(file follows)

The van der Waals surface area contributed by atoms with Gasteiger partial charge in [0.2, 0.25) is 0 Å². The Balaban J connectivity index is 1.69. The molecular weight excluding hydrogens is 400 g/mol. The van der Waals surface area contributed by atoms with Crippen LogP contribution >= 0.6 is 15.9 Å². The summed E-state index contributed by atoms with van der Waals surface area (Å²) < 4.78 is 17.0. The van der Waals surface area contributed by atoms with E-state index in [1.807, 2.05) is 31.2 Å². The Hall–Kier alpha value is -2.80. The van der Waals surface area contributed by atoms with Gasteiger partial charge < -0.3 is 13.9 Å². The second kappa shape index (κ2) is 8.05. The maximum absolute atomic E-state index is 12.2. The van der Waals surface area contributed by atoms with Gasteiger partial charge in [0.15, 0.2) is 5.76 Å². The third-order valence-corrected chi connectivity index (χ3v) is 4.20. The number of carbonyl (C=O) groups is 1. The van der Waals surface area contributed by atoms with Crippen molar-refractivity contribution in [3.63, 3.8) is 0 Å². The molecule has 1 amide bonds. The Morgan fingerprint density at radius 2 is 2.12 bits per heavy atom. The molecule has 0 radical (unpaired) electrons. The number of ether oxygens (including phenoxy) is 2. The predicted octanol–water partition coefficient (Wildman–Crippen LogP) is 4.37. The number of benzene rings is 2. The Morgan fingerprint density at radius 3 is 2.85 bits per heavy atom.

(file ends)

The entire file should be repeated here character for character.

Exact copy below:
The van der Waals surface area contributed by atoms with Gasteiger partial charge in [0.2, 0.25) is 0 Å². The Balaban J connectivity index is 1.69. The molecular weight excluding hydrogens is 400 g/mol. The van der Waals surface area contributed by atoms with Crippen LogP contribution >= 0.6 is 15.9 Å². The summed E-state index contributed by atoms with van der Waals surface area (Å²) < 4.78 is 17.0. The van der Waals surface area contributed by atoms with E-state index in [1.807, 2.05) is 31.2 Å². The Hall–Kier alpha value is -2.80. The van der Waals surface area contributed by atoms with Gasteiger partial charge < -0.3 is 13.9 Å². The second kappa shape index (κ2) is 8.05. The maximum absolute atomic E-state index is 12.2. The van der Waals surface area contributed by atoms with Gasteiger partial charge in [0.15, 0.2) is 5.76 Å². The third-order valence-corrected chi connectivity index (χ3v) is 4.20. The number of carbonyl (C=O) groups is 1. The van der Waals surface area contributed by atoms with Crippen molar-refractivity contribution in [3.63, 3.8) is 0 Å². The molecule has 1 amide bonds. The Morgan fingerprint density at radius 2 is 2.12 bits per heavy atom. The molecule has 0 radical (unpaired) electrons. The number of ether oxygens (including phenoxy) is 2. The predicted octanol–water partition coefficient (Wildman–Crippen LogP) is 4.37. The number of benzene rings is 2. The Morgan fingerprint density at radius 3 is 2.85 bits per heavy atom.